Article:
Foreign tourists not allowed.
After the coronavirus hit last year, the shutters went down around the world. After 18 months, the scenario looks different. Countries are cautiously welcoming travelers and relying on a variety of safety measures, including quarantine, test results, and vaccine certificates. It has been a whirlwind of what’s open and what’s closed, with countries going back into lockdowns after a surge in cases, banning travelers from high-risk zones, and coming up with new plans of phased openings and travel bubbles.
But there are a few nations in the world that have remained out of bounds for most international travelers. Even residents need a permit to leave the country on humanitarian grounds or essential travel and they may not be allowed back in easily. These governments are still strategizing on how to open the economy while keeping their citizens safe.
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The island country has been one of the rare successes in the face of the pandemic. The borders were swiftly shut on March 19, 2020, after the pandemic spread around the world and only Kiwis could enter but with difficulty. Following a zero-COVID policy, it imposes severe lockdowns every time a case is reported—the country has been in lockdown since August 17, 2021. In July, it ended the travel bubble with Australia after the Delta variant appeared in the neighboring country, leaving many stranded and locked out.
New Zealand is not going to allow foreign nationals for the rest of the year. It’s planning to reopen in early 2022 in phases after a sizable population gets vaccinated. Vaccinated travelers from low-risk countries may get to bypass mandatory quarantine, but those from high-risk countries will have to go through a 14-day institutionalized quarantine. New Zealand has yet to announce details.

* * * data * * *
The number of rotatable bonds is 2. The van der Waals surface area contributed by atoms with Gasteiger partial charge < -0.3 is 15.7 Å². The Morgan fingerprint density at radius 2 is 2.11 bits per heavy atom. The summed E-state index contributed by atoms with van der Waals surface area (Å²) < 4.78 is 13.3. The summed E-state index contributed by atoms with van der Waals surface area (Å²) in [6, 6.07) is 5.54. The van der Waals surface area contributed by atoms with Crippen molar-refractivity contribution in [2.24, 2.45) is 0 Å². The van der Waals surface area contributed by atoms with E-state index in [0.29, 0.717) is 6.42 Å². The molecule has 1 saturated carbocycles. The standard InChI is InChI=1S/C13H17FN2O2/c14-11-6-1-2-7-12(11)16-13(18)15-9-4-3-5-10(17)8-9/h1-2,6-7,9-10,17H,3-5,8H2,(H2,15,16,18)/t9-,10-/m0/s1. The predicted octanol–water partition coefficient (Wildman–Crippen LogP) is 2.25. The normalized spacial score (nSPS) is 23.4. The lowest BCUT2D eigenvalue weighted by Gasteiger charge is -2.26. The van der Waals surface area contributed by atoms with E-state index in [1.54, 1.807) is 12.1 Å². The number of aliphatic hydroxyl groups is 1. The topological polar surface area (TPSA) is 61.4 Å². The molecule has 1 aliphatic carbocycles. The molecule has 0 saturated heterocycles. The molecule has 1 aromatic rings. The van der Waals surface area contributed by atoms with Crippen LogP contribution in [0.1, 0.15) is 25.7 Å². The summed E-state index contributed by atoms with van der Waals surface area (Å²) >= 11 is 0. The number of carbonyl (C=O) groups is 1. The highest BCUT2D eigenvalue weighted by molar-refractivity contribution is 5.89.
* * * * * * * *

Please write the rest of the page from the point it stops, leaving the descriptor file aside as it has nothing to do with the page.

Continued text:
Australia, too, followed a zero-COVID policy, firmly shutting its international borders in March 2020. It’s been 18 months and only Australian citizens and permanent members are allowed to enter, but even they have to jump through hoops to get in.
The country is struggling to control the Delta variant and amp up inoculations. New South Wales has been under lockdown since July, along with other parts of the country. However, Christmas may bring good news for travelers and borders may reopen for trade and tourism.
Another country in the Pacific that has been strict about entry is Fiji. Since March 2020, most foreign travelers—business and leisure—have had limited access to the islands. It ran two programs that let travelers arriving on private jets and private yachts to enter.
The country is looking for a November opening after 80% of their adults get their jabs. Fully vaccinated travelers on their green list won’t have to undergo mandatory quarantine, and New Zealand, Australia, Japan, Singapore, Korea, and parts of the USA are on the list.